Push at state level for Bible elective in schools

Student Bible on desk

Many public school students in Iowa will have the opportunity of studying the Bible in class if a bill introduced in this legislative session passes.

Representative Dean Fisher of Montour, sponsor of HF 2031, says the bill would allow schools to offer elective Bible classes for grades 9-12; but it would not mandate they do so. The purpose of the course, as stated in the bill:

“… must be to provide students with knowledge of biblical content, characters, poetry, and narratives that are prerequisites to understanding contemporary society and culture, and to familiarize students with the contents, history, literary style and structure, and influence of the Hebrew Scriptures or the New Testament of the Bible.”

The Republican lawmaker believes understanding the Bible from a historical perspective helps students understand America’s foundation.

“It’s undeniable that the Bible has had a huge impact on American history and, really, world history as well,” he says. “And you really can’t fully understand American history and American culture if you don’t have some understanding of the Bible.”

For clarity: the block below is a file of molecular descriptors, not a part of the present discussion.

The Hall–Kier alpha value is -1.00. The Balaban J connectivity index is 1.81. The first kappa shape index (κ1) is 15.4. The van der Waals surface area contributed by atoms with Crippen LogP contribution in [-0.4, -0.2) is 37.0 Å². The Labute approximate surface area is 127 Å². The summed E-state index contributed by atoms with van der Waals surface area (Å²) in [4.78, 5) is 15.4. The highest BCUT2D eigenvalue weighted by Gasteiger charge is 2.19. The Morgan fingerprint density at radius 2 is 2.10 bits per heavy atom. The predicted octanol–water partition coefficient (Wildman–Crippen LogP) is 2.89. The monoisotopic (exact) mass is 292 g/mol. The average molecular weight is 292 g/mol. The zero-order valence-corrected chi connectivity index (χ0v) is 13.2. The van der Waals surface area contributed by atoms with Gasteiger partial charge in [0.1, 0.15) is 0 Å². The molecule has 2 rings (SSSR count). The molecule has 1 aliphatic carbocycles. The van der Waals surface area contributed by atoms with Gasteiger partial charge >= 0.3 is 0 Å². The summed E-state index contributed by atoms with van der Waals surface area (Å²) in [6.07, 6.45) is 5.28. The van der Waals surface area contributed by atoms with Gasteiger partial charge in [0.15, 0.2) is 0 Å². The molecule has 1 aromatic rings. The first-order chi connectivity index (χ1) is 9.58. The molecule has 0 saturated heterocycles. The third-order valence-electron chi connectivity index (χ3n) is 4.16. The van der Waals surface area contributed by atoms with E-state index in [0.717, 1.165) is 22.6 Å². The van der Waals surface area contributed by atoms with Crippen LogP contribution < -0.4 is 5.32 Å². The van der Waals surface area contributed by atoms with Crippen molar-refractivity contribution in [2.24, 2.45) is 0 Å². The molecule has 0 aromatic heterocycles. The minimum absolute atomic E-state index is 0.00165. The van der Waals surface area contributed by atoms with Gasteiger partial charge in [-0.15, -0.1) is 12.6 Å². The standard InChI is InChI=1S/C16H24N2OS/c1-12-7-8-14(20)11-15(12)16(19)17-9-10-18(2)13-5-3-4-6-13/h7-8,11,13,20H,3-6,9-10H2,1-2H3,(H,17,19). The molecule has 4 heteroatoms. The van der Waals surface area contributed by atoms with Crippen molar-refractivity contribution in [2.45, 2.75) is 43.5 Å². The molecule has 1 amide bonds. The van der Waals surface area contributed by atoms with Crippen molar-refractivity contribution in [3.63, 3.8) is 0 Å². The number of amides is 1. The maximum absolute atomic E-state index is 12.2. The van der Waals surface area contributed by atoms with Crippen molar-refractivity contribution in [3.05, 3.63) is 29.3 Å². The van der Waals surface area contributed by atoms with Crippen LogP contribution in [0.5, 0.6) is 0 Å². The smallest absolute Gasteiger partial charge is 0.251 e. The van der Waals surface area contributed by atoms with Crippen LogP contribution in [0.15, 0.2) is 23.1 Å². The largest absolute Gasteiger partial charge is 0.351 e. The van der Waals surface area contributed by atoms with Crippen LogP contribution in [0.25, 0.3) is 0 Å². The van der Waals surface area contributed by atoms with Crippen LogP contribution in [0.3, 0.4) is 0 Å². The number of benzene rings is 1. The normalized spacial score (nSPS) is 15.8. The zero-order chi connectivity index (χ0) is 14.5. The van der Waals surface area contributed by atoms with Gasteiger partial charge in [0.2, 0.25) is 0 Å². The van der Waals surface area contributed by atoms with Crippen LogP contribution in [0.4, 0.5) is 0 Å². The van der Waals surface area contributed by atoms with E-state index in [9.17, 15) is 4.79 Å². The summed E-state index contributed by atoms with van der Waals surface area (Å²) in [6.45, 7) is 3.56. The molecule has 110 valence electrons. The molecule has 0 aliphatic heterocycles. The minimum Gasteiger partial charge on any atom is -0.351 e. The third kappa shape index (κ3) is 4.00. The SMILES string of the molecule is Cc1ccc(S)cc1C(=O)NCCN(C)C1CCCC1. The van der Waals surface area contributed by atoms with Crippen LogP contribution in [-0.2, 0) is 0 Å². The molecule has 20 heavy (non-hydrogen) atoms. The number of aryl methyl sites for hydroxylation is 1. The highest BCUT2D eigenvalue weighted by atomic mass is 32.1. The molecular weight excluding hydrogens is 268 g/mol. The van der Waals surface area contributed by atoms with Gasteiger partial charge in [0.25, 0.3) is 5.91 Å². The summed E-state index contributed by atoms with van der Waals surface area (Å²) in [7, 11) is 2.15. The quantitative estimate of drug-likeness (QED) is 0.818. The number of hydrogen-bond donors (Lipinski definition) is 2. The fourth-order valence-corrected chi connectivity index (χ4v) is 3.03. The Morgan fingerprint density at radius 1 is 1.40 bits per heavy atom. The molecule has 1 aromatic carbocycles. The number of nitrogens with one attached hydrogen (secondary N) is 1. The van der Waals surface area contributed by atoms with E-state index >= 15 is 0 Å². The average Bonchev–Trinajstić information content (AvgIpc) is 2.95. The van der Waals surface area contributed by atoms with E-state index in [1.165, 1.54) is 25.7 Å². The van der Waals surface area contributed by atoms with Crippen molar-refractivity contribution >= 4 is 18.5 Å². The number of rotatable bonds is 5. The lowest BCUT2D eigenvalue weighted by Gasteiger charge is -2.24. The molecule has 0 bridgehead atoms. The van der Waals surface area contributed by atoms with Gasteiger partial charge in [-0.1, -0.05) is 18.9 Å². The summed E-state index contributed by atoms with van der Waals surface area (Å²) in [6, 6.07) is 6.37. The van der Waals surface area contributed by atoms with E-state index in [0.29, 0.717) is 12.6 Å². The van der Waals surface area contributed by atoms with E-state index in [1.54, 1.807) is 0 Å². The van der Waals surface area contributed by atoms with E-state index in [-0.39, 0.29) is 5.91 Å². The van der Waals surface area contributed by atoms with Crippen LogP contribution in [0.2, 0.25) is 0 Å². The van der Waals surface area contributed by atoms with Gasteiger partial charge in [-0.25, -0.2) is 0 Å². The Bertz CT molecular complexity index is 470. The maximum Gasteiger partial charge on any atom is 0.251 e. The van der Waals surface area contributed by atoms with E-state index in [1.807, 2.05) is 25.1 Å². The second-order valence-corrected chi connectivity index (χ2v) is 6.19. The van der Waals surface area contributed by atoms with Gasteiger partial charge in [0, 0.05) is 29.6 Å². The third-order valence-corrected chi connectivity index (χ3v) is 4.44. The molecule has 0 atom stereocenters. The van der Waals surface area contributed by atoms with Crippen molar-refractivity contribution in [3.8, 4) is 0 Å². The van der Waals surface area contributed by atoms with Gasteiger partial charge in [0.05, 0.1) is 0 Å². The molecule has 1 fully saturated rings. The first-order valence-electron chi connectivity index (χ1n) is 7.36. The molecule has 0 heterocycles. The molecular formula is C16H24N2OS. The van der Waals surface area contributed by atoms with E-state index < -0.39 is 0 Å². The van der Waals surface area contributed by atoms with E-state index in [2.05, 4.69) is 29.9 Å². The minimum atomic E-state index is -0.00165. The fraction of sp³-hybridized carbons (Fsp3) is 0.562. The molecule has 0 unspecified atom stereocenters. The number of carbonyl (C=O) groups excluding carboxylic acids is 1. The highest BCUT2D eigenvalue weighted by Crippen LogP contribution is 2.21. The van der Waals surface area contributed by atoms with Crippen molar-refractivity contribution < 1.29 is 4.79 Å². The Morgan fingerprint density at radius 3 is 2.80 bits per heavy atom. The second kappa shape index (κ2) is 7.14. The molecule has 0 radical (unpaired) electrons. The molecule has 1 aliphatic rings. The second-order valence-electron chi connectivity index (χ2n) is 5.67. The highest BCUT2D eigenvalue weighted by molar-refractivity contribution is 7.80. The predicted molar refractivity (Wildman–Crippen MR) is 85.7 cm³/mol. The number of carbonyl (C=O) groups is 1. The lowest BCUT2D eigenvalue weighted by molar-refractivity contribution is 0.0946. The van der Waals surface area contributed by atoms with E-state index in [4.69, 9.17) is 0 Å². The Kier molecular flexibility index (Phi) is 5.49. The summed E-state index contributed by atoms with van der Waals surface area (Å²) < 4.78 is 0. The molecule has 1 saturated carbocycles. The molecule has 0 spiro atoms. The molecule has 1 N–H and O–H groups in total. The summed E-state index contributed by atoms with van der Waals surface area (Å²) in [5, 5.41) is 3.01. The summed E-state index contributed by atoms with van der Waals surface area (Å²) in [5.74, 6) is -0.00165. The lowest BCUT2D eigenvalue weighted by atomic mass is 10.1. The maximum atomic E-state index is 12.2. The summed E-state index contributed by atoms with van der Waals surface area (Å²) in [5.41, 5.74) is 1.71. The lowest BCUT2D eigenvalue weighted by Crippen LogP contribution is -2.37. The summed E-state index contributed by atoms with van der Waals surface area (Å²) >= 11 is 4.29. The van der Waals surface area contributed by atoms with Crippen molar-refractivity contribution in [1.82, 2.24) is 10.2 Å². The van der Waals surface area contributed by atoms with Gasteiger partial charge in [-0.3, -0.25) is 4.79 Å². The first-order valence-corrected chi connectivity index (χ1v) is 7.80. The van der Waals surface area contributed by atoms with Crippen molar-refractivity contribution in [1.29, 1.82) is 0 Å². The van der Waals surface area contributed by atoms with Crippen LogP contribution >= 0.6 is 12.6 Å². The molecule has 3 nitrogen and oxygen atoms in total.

A number of people have opposed Fisher’s bill, but he contends most have done so without reading and understanding the bill.

“Some people have an allergic, kneejerk-type of reaction to any mention of the Bible,” he tells OneNewsNow. “They didn’t understand that this is an elective course; they didn’t understand that it’s being taught purely from the aspect as literature.”

Fisher also points out that under the legislation, schools wouldn’t be permitted to endorse Christianity over other religions or to speak against other religions.